Monday, October 3, 2022

Where is the detail? G-7 Nations agree to promote climate finance

CARBIS BAY, England – Group of seven (G-7) leaders agreed on Sunday to increase their contributions to meet a $ 100 billion-a-year backlog of spending to help poorer countries reduce carbon emissions and global warming. chief but fighters said cash money promises are lacking.

The seven largest advanced economies in the world have also pledged to achieve the climate finance goal, along with plans that will accelerate the promotion of infrastructure finance in developing countries and help renewable and sustainable technologies.

But climate groups said the promise made in the final communication of the summit did not contain details, and especially the increase. A spokesman for British Prime Minister Boris Johnson said individual countries were expected to explain the size of the increases over time.

In communications, the seven nations – the United States, Britain, Canada, France, Germany, Italy and Japan – reaffirmed their commitment to ‘collectively mobilize $ 100 billion a year from public and private sources by 2025’.

“To this end, we are committed to increasing and improving our overall contributions to international public climate finance for this period, and call on other developed countries to join their contributions to this endeavor.”

There was clear pressure from leaders at the G-7 summit in the south-west of England to try to stem China’s growing influence in the world, especially among developing countries.

The leaders indicated their desire to build a rival to the Beijing Belt and Road initiative for more than a trillion dollars, but the details were few.

In a statement released late Saturday, British Prime Minister G-7 Boris Johnson said: “Protecting our planet is the most important thing we as leaders can do for our people”.

“As democracies, we are responsible for helping developing countries reap the benefits of clean growth through a fair and transparent system. The G-7 has an unprecedented opportunity to bring about a global green industrial revolution, with the potential to change the way of life. ‘

Promise in arrears

Some green groups were not impressed by the climate promises.

Catherine Pettengell, director of Climate Action Network, an umbrella group for advocacy organizations, said the G-7 was failing to meet the challenge of reaching concrete commitments on climate finance.

“We were hoping that the leaders of the world’s richest countries would get away this week after putting their money down,” she said.

Tasneem Essop, executive director of Climate Action International, said rich countries should “put new and additional finances on the table.”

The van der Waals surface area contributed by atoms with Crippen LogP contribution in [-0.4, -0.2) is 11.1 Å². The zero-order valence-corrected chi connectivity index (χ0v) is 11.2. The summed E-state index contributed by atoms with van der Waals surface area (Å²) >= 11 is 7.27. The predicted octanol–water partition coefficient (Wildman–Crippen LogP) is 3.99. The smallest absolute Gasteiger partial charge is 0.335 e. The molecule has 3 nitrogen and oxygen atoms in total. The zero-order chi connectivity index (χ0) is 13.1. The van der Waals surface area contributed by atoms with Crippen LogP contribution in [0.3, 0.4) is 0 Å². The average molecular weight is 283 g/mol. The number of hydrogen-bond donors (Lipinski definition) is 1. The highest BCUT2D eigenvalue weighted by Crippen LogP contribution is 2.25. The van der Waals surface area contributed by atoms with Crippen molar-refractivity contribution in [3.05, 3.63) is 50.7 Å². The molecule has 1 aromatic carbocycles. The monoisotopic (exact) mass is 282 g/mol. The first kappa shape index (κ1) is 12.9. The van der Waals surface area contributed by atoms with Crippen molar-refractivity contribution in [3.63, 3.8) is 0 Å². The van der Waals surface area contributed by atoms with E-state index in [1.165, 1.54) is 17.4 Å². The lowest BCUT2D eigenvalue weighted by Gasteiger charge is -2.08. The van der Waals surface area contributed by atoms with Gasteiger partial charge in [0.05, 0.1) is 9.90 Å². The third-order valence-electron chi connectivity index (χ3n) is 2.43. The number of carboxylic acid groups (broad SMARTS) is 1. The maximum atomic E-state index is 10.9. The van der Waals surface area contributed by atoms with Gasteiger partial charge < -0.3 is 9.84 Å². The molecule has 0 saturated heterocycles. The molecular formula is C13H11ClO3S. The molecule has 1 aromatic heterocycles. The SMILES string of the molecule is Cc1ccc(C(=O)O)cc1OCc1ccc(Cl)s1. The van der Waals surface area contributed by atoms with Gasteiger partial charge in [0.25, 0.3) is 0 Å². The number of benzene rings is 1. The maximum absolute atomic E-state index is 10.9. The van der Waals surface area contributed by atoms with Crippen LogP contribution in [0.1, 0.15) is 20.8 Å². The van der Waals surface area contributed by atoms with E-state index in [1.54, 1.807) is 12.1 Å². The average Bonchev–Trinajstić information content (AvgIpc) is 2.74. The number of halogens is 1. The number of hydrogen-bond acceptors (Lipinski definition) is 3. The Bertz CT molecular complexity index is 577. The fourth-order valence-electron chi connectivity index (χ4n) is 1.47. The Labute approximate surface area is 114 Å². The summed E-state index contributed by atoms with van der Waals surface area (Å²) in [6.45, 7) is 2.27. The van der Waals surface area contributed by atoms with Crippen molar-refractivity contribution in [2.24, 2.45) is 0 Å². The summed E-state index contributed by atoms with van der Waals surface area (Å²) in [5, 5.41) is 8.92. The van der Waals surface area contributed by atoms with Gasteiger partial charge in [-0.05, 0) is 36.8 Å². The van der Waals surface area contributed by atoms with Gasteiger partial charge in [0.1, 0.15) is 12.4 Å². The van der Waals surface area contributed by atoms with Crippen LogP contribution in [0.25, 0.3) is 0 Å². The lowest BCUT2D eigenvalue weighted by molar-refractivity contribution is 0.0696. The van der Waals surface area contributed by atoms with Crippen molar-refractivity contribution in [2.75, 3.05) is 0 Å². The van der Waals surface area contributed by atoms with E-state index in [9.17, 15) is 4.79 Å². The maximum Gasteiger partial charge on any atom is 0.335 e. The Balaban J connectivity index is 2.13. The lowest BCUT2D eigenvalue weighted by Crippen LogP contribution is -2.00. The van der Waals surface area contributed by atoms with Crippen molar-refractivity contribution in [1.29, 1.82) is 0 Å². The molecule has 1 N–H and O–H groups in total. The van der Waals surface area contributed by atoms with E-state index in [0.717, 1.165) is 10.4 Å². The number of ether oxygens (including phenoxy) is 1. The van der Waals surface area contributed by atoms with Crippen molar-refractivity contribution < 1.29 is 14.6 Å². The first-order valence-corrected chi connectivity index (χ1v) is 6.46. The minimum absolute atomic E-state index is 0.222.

Developed countries agreed with the United Nations in 2009 to contribute $ 100 billion a year annually by climate finance to poorer countries, many of which are struggling with rising seas, storms and droughts.

The target was not met, partly derailed by the coronavirus pandemic that also forced Britain to postpone the UN Climate Change Conference (COP26) until later this year.

The G-7 also said that 2021 should be a “turning point for our planet” and accelerate efforts to reduce greenhouse gas emissions and keep the 1.5 ° C threshold for global warming within reach.

European Commission President Ursula von der Leyen said the G-7 leaders had agreed to phase out coal.

The communication seemed less clear, saying: ‘We are committed to the rapid scaling up of technologies and policies that will further accelerate the transition from undiminished coal capacity, in line with our 2030 NDCs and net zero commitment.’

But there were few details on how they would manage to reduce emissions, in the absence of specific measures for everything from the phasing out of coal to the shift to electric vehicles.

Pettengell said it was encouraging for leaders to realize the importance of climate change, but their words should be supported by specific actions to reduce subsidies for the development of fossil fuels and to end investment in projects such as new oil and gas fields, as well as climate. . finance.

British environmentalist David Attenborough has called on the group to take action.

“We know in detail what’s happening to our planet, and we know a lot of the things we need to do during this decade,” he said in a survey.

Addressing climate change is now as much a political and communicative challenge as a scientific or technological challenge. We have the skills to address it in a timely manner, all we need is the global will to do so. ”

By Elizabeth Piper and William Schomberg

Epoch Times staff contributed to this report


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